Each year, for the last 115 years, the Audubon Society has counted every bird in all of North, Central, and northern South America for its Annual Christmas Bird Count. What is an Annual Christmas Bird Count? And why does it even exist? Good questions! Good questions with kind of disturbing answers. The Audubon Society’s annual bird count actually started as a reaction to a kind of awful-but-typical-of-America-in-1900 practice: competitions to see how many birds hunters could shoot, and who could make the largest piles out of them. So one ornithologist decided to try to reverse this trend by doing something different, counting them. And so, for the last 115 years, local bird clubs have divided and conquered the majority of this hemisphere in “circles” and reported bird numbers to the Audubon Society for its annual census.
This Saturday, the Brooklyn Bird Club will send birders throughout Kings County to tabulate every single bird in Brooklyn on behalf of the annual count. And while this count will be conducted by fairly serious citizen scientists and enthusiastic birders (meaning, not you, likely), you can join in a more casual and local Christmas Bird Count hosted by Prospect Park Alliance and Audubon Center, starting on December 26. It will mimic the official census on a much smaller scale and—more importantly—it will help you understand why birding and birds that aren’t the Prospect Park painted bunting (which, I recently discovered, is sometimes referred to in shorthand as “PPPB”) are awesome.
As a preview to this year’s Christmas Bird Count, I met Prospect Park Alliance’s supervising educator, Averill Wickland, inside the gorgeous Beaux Arts Boathouse, which is also home to the Park’s Audubon Center.
Wickland grew up in Vermont, and his dad was an Audubon Society member who would wake up at four in the morning to go outside and look for birds. At the time, Wickland thought he was kind of crazy, telling me: “I didn’t know enough about birds to appreciate them other than: It’s really cool that they fly and some of them look really pretty.”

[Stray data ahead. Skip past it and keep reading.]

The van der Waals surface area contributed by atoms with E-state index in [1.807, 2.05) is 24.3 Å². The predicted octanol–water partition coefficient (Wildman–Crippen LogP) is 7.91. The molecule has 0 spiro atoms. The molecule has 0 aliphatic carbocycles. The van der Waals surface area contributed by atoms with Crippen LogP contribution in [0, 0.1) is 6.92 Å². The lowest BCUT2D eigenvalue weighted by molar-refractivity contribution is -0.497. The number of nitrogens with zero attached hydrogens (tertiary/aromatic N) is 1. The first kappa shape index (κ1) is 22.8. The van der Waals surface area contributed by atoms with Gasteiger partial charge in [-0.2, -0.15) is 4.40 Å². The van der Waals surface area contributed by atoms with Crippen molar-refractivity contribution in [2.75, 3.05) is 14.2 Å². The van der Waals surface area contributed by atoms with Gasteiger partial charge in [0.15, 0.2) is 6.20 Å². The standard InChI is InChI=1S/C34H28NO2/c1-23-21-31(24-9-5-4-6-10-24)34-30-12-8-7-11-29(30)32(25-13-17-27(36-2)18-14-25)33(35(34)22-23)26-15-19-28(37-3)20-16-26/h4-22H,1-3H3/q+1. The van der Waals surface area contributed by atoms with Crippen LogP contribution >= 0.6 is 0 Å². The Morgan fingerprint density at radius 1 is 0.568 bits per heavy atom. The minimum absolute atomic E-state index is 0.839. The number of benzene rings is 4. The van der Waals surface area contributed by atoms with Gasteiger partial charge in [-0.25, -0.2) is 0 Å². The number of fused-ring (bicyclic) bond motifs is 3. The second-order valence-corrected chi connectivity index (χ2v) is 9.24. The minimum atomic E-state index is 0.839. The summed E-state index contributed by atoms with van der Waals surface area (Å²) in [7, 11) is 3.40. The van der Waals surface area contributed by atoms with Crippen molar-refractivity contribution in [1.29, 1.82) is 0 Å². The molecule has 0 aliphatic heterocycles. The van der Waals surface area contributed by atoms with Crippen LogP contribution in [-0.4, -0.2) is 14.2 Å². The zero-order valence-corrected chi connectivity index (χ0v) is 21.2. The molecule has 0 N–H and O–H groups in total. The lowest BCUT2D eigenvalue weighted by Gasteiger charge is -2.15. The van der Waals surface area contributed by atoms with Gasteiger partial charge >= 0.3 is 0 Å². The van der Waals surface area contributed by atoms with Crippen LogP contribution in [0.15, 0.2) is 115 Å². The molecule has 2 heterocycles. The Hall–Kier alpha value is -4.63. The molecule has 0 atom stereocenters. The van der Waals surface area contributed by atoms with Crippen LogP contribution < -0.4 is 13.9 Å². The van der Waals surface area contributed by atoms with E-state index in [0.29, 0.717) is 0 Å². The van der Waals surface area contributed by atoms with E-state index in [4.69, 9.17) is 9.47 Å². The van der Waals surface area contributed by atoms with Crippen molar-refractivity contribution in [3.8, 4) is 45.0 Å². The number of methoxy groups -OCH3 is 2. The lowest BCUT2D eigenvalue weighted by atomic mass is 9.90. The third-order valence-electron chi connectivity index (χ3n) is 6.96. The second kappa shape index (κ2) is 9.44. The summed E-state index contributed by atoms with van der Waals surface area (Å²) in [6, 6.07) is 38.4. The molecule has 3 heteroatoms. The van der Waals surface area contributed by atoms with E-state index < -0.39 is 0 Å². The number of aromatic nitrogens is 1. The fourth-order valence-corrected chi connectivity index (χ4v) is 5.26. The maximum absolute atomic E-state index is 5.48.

Wickland’s knowledge of birds has since expanded, obviously, but if all you know about our avian friends is that they can “fly” and sometimes “look really pretty,” then you should consider joining this year’s Christmas Bird Count, which will run through January 1, and takes place around the periphery of Prospect Park’s Lullwater region, directly abutting the back of the Boathouse. On the walks, participants will have the chance to be “citizen scientists,” an important subset of scientific analysis.
“Citizen science is really the average individual getting out and being able to collect data that they share with organizations,” explains Wickland, which is crucial because it gives organizations like eBirds more data than scientists could ever collect on their own.
Beyond that, Wickland points out, the experience is also exciting for novice birders on a personal level. “When you are participating in this and learning more, then that’s going to increase your appreciation for it—and that’s something that happened to me with birds,” he says. Standing inside the silent, gorgeous building, which was not open that day to the public, listening to Wickland earnestly describe his passion for birds to me, I was starting to get excited about them, too. “Obviously the painted bunting being here has really put the spotlight on birds, and I think that’s great.”
Beyond enjoying birds for their beauty and ability to fly, by observing them we can learn a lot about our environment and climate change. “Something I would be talking about on one of my [Christmas Bird tours] is we already are seeing changes in migration cycles,” says Wickland. “A year ago Audubon made climate change the number one issue affecting birds. The amount of space they—migratory birds—have to cover makes them particularly vulnerable to changes in their habitat and by other humans.”
Wickland expects hundreds of people to show up daily for Prospect Park Alliance’s Winter Recess programming, which also includes nature explorations, crafts and games, and “Animal Encounters,” where people can meet an albino rat snake named Chester, praying mantises, crayfish, and a turtle, among other creatures.
When the Audubon Center is open, you can also just go and hang out on the second story porch that looks over the Lullwater region—which, like all the other man-made bodies of water in Prospect Park, is filled with good old NYC tap water—and just hang out with Wickland. It is quite pleasant. There is, Wickland points out, no requirement to enjoy animals while you visit. But if you do talk to him for a minute, or join his Christmas Bird Count, you likely will anyway. His love for the park and all things in it is pretty contagious.
“I do love my job and I’m glad that it shows,” says Wickland. “This is my favorite park I’ve ever been to.” Especially, he says, for its vast diversity among the people who use it, and the nature found in it. “Doing this sort of nature programming is something that I would love to do regardless of whether I was being paid or not.”
Christmas Bird Count during Prospect Park Winter Recess runs December 26 – January 1, daily at 2pm; free. See all other recess programming here.